As with any financial decision it’s important that you do your own research and take responsibility for understanding all the terms and requirements associated with the process. Purchasing a house is a complicated process, so don’t be afraid to ask questions and make sure you know what’s going on before you sign on the dotted line.


Rating of 5/5 based on 3 votes.

Caitlin is a graduate of Dawson College and Concordia University and has been working in the personal finance industry for over eight years. She believes that education and knowledge are the two most important factors in the creation of healthy financial habits. She also believes that openly discussing money and credit, and the responsibilities that come with them can lead to better decisions and a greater sense of financial security. One of the main ways she’s built good financial habits is by budgeting and tracking her spending through the YNAB budgeting app. She also automates her savings so she never forgets to put aside a portion of her income into her TFSA. She believes investing and passive income is key to earning financial freedom. She also uses her Aeroplan TD credit card to collect Aeroplan points so that she can save money when she travels.

Click on the star to rate it!

How useful was this post?

Research & Compare

Canada's Loan Comparison Platform

Largest Lender Network In Canada

Save time and money with Loans Canada. Research and compare lenders before you apply. Share your experiences with Canada's top lenders.

Make Smarter Borrowing Decisions

Whether you have good credit or poor credit, building financial awareness is the best way to save. Find tips, guides and tools to make better financial decisions.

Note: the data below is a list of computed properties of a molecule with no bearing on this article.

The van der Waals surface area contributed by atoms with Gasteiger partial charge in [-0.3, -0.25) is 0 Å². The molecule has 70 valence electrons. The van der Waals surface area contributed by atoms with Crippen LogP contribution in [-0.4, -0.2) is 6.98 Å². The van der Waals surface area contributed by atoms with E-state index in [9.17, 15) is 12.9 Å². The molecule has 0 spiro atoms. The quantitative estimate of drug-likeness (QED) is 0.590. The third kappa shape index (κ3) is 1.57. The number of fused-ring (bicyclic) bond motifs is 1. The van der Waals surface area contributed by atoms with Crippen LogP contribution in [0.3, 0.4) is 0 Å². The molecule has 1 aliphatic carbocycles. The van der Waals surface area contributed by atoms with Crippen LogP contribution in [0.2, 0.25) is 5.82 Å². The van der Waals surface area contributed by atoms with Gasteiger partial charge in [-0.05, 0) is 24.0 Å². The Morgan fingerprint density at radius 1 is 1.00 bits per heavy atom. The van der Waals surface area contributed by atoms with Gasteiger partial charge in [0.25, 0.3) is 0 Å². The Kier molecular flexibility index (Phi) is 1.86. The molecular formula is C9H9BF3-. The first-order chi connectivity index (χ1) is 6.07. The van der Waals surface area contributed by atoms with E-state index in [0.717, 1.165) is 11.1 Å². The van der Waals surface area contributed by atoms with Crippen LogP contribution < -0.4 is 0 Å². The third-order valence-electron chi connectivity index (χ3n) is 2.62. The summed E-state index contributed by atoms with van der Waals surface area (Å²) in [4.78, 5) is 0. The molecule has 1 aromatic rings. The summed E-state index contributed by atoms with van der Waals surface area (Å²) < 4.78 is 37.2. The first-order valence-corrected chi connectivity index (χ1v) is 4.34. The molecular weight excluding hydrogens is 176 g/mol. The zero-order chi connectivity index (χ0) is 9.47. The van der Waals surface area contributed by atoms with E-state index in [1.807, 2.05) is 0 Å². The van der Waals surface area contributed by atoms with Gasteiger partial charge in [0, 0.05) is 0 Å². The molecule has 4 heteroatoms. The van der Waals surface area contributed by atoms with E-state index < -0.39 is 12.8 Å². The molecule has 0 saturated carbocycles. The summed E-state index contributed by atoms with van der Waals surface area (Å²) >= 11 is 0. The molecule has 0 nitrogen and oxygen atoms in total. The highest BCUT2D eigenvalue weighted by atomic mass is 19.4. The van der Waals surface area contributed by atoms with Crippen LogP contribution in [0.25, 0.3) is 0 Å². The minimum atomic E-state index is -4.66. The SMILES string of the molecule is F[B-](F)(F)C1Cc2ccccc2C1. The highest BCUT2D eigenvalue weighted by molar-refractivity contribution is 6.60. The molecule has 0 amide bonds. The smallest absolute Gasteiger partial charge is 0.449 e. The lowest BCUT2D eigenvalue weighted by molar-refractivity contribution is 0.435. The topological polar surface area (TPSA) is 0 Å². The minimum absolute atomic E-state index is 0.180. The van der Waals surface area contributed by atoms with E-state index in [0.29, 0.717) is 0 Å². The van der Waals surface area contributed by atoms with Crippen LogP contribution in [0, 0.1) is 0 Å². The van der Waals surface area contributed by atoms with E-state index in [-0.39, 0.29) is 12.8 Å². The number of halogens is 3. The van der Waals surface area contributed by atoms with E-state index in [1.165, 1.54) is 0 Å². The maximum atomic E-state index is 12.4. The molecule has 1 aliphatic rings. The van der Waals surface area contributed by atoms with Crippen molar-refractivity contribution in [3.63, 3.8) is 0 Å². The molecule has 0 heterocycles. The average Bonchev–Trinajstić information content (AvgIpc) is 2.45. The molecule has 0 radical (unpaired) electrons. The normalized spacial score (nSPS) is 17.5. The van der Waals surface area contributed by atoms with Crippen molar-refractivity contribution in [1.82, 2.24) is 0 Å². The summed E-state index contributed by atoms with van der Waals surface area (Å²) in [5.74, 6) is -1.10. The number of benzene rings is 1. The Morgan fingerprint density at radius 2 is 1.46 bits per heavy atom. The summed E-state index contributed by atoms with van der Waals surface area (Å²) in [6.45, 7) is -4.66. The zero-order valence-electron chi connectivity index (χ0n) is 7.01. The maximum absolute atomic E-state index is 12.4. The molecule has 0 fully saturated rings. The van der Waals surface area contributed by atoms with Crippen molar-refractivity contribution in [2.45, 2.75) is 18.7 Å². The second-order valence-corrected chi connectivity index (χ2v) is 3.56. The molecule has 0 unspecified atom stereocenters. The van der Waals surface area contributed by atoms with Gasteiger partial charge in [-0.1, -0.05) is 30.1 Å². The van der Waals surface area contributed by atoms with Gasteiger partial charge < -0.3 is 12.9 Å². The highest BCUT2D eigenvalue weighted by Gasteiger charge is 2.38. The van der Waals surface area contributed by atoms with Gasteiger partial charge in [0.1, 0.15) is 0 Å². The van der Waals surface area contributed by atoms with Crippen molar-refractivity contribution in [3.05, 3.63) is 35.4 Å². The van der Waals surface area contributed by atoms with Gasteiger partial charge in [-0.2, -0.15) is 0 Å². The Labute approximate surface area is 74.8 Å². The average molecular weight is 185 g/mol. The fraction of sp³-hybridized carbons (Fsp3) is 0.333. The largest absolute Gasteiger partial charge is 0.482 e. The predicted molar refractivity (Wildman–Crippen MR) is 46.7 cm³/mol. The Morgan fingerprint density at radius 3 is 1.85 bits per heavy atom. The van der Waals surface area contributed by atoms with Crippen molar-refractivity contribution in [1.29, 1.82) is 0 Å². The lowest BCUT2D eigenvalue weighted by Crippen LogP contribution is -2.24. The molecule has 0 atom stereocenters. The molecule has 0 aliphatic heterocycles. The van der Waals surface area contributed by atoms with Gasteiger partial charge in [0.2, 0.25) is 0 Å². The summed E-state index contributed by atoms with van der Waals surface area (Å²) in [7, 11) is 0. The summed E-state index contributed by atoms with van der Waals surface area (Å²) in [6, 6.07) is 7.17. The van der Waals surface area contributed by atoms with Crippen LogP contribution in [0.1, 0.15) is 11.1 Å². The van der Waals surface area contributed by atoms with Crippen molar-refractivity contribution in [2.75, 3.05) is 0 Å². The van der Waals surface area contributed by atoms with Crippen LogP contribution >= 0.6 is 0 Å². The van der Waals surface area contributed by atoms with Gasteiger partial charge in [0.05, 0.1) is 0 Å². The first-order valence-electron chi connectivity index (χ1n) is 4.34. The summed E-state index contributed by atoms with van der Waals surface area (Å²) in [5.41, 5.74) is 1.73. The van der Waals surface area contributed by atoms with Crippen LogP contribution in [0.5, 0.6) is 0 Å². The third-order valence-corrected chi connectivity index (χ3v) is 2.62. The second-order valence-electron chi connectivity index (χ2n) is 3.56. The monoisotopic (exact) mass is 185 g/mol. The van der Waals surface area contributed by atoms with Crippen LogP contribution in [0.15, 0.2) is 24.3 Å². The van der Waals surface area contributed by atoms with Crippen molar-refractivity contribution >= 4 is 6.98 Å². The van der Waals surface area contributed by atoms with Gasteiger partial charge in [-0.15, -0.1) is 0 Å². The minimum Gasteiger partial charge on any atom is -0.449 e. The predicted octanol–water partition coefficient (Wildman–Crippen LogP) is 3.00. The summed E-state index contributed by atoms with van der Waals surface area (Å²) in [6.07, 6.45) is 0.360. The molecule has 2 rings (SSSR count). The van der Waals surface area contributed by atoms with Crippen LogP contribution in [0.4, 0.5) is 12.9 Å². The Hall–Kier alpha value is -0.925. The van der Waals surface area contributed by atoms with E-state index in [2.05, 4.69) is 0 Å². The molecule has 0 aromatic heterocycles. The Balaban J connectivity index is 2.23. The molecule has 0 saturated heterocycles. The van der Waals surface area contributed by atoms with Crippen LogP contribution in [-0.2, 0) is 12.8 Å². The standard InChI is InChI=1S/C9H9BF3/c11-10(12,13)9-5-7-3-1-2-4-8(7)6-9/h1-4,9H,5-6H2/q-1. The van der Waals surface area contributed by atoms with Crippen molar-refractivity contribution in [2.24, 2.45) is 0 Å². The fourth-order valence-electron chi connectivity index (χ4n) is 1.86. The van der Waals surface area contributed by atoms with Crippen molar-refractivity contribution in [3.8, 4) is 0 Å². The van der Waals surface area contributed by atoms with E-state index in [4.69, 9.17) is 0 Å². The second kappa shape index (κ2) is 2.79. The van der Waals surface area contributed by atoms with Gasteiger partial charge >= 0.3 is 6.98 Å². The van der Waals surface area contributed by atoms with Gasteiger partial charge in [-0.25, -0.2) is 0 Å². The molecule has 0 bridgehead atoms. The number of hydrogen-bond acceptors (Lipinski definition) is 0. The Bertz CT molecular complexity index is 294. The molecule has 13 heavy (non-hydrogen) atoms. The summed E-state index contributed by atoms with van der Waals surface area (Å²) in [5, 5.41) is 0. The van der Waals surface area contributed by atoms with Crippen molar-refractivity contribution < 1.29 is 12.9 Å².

Industry Spotlight

What's happening with Canada's credit industry?

goPeer — Helping Consumers Achieve Financial Freedom by Connecting Canadians Looking For Financing With Canadians Looking to Invest

goPeer — Helping Consumers Achieve Financial Freedom by Connecting Canadians Looking For Financing With Canadians Looking to Invest

goPeer is Canada's first consumer peer to peer lending platform and connects creditworthy Canadians looking for a loan with everyday Canadians looking...

Read Post
Locator
Find The Best Rate
In Your Region
OR
Best Personal Loan Provider by Greedy Rates
Icon

Confidential & risk-free

All consultations and conversations with Loans Canada and its partners are confidential and risk-free. Speak with a trusted specialist today and see how we can help you achieve your financial goals faster. Loans Canada and its partners will never ask you for an upfront fee, deposit or insurance payments on a loan. Loans Canada is not a mortgage broker and does not arrange mortgage loans or any other type of financial service.

When you apply for a Loans Canada service, our website simply refers your request to qualified third party providers who can assist you with your search. Loans Canada may receive compensation from the offers shown on its website.

Only provide your information to trusted sources and be aware of online phishing scams and the risks associated with them, including identity theft and financial loss. Nothing on this website constitutes professional and/or financial advice.

Your data is protected and your connection is encrypted.

Loans Canada Services Are 100% Free. Disclaimer

Keep Track Of Your Credit Score

Subscribe with Credit Verify to monitor your credit rating and get your free credit score.